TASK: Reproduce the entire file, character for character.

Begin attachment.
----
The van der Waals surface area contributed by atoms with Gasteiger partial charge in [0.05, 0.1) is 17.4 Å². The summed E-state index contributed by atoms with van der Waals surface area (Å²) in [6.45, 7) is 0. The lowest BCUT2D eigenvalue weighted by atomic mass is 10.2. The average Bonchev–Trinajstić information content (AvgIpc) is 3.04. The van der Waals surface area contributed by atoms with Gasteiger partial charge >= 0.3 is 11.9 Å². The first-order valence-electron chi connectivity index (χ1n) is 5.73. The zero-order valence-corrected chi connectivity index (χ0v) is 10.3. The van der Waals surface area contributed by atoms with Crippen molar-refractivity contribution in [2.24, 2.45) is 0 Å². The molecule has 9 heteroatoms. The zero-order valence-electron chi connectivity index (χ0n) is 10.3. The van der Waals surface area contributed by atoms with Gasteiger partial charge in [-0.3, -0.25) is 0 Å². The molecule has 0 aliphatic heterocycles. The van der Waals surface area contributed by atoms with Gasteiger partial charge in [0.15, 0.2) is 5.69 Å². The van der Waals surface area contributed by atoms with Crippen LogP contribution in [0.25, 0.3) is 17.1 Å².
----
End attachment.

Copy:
The van der Waals surface area contributed by atoms with Gasteiger partial charge in [0.05, 0.1) is 17.4 Å². The summed E-state index contributed by atoms with van der Waals surface area (Å²) in [6.45, 7) is 0. The lowest BCUT2D eigenvalue weighted by atomic mass is 10.2. The average Bonchev–Trinajstić information content (AvgIpc) is 3.04. The van der Waals surface area contributed by atoms with Gasteiger partial charge >= 0.3 is 11.9 Å². The first-order valence-electron chi connectivity index (χ1n) is 5.73. The zero-order valence-corrected chi connectivity index (χ0v) is 10.3. The van der Waals surface area contributed by atoms with Crippen molar-refractivity contribution in [2.24, 2.45) is 0 Å². The molecule has 9 heteroatoms. The zero-order valence-electron chi connectivity index (χ0n) is 10.3. The van der Waals surface area contributed by atoms with Gasteiger partial charge in [-0.3, -0.25) is 0 Å². The molecule has 0 aliphatic heterocycles. The van der Waals surface area contributed by atoms with Gasteiger partial charge in [0.15, 0.2) is 5.69 Å². The van der Waals surface area contributed by atoms with Crippen LogP contribution in [0.25, 0.3) is 17.1 Å².